Stephen King advises if one wants to be a writer she needs to do two things: “read a lot and write a lot”. Sounds easy, but there are so many books to get through and so little time to do it! King says he reads about 80 books a year. Wow, I average between 50 and 60 a year, and my family thinks that is too much reading time.

Stephen King also says that morning is his writing time. In the afternoon he naps or writes letters. Evenings are spent with his family, reading, and sometime a revision. Hum, I notice he has not scheduled food preparation, mopping the floor, laundry, vacuuming the rugs, mowing the grass, grocery fetching, or swishing toilets. He must have one of those wives Michener talked about!

How many books a year do you read?
What is your first choice for a reading genre?

Friday, February 17, 2012

Stphen King and Writing

I have a whole shelf of writing books, but they are a lot like diet books. They don’t make you a writer unless you take the time to write. Diet books don’t make you thin by seeing the covers, and writing book don’t make you a writer unless you do the work and practice.

Although I was surrounded by books and had chores calling, I picked up Stephen King’s On Writing yesterday. I liked the book years ago and always meant to reread it. As I scanned the first pages, I was hooked and read the book like it was an entirely new one for me. King’s language can be crude, but his story is fascinating. He came from humble beginnings, had no leg up from anyone, and got his toe in the publishing door by his work. The rest is history. The first third of the book is his memoir and includes details about his winning the battle against alcoholism.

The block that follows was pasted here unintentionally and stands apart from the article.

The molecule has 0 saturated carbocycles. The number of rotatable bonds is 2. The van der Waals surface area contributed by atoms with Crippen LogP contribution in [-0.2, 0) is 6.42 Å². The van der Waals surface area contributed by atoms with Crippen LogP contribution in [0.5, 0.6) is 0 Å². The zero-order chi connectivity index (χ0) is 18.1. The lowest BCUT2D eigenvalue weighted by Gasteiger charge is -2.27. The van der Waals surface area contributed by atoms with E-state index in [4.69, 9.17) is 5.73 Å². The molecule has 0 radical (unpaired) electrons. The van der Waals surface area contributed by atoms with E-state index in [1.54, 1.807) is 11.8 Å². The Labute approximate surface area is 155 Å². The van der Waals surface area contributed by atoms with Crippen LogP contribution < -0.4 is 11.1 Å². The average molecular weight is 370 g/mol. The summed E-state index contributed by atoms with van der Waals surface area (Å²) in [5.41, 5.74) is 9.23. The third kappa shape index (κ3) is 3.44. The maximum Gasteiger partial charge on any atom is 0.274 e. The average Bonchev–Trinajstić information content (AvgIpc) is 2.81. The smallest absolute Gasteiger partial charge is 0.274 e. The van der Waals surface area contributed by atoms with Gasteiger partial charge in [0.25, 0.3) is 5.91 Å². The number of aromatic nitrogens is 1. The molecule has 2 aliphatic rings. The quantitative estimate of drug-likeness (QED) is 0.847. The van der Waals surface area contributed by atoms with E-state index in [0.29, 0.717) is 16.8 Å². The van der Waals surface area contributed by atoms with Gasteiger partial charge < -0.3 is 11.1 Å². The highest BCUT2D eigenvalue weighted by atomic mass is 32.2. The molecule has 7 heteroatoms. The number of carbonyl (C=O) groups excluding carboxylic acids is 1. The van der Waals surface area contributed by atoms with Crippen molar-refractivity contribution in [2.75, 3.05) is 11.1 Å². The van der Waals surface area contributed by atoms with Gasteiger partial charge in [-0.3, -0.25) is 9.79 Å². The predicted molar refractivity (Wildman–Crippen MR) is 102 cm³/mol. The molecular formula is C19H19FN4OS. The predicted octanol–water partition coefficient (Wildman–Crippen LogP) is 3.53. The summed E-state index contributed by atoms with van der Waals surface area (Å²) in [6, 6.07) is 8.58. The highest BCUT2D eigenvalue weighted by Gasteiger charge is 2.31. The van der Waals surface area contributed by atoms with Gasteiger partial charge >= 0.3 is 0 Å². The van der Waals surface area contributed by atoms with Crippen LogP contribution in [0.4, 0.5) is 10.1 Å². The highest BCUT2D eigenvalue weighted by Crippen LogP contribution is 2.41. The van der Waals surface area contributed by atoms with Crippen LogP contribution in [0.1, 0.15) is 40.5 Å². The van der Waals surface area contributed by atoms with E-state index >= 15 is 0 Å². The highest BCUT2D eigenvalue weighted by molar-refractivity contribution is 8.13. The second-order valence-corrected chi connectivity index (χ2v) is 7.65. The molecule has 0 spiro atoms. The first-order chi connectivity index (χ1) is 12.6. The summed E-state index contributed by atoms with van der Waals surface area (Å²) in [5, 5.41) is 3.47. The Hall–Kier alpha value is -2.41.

I have never been a King fan because I wasn’t crazy about his genre. I do admit he is a fascinating writer. When my son was in junior high, there was some parental discussion about having King on the shelves. I had tried to steer my son to literature, but like other kids, he was hiding Stephen King in his locker. I asked him to bring it home so I could see what he was reading as I had never read King. It was a collection of short stories, and while it had sexual references and some vile language not suitable for kids, the writing was so good I could see why the kids were reading King’s work. I read one story, “The Raft” I think it was, that scarred the bejebbers out of me. My palms sweat and my heart raced. In the end, the community balked at King and had him removed from school library shelves.

 I later read a King novel about a Buick that I also found frightening. An engrossing story, but I think it was my last King until his book on writing.

King recalls that he wrote as early as second grade in a primary tablet. His mother encouraged him, and he wrote stories and sold them for a quarter a piece. Having someone believe in you helps you value your own work at any age. I loved words, learning, and knowledge from the get-go, and I remember one of my dad’s cousins giving me a great feeling about my putting pencil to paper. I was probably in second or third grade when I started “keeping facts”, research for future writing.  I wrote important things like how long the Nile was, how a volcano worked, and what a Morgan horse was used for on pieces of paper and kept them in a folder. No one paid attention to me except Clara Marie who was single at the time, worked as the Farm Bureau secretary, and sometime slept on our couch. When night meetings of Farm Bureau directors kept her in town late, she avoided the rather long country miles home in the dark by sleeping on our couch.

One day she asked me if she could type my “book” for me. She made it all orderly, put the pages in a manila folder and stapled them together into a book of sorts. Oh, I was so proud of my writing! I kept that little folder until well into adulthood; I wish I had it now.